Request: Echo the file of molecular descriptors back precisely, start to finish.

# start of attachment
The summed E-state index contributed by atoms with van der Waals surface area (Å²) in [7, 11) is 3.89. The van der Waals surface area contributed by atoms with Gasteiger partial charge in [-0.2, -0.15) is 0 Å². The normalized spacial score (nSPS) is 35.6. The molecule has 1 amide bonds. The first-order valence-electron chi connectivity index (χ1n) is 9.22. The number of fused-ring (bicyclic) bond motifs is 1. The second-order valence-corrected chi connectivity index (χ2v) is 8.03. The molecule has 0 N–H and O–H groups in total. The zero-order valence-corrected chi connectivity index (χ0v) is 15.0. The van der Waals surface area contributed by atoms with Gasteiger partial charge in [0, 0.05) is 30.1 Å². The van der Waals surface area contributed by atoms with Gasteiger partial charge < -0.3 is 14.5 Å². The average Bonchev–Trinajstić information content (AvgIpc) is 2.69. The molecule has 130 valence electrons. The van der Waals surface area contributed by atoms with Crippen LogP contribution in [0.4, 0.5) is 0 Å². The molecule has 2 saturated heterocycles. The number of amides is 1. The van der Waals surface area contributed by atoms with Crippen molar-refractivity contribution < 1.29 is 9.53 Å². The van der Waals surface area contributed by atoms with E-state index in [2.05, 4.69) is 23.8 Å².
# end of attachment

The summed E-state index contributed by atoms with van der Waals surface area (Å²) in [7, 11) is 3.89. The van der Waals surface area contributed by atoms with Gasteiger partial charge in [-0.2, -0.15) is 0 Å². The normalized spacial score (nSPS) is 35.6. The molecule has 1 amide bonds. The first-order valence-electron chi connectivity index (χ1n) is 9.22. The number of fused-ring (bicyclic) bond motifs is 1. The second-order valence-corrected chi connectivity index (χ2v) is 8.03. The molecule has 0 N–H and O–H groups in total. The zero-order valence-corrected chi connectivity index (χ0v) is 15.0. The van der Waals surface area contributed by atoms with Gasteiger partial charge in [0, 0.05) is 30.1 Å². The van der Waals surface area contributed by atoms with Gasteiger partial charge < -0.3 is 14.5 Å². The average Bonchev–Trinajstić information content (AvgIpc) is 2.69. The molecule has 130 valence electrons. The van der Waals surface area contributed by atoms with Crippen LogP contribution in [0.4, 0.5) is 0 Å². The molecule has 2 saturated heterocycles. The number of amides is 1. The van der Waals surface area contributed by atoms with Crippen molar-refractivity contribution < 1.29 is 9.53 Å². The van der Waals surface area contributed by atoms with E-state index in [2.05, 4.69) is 23.8 Å².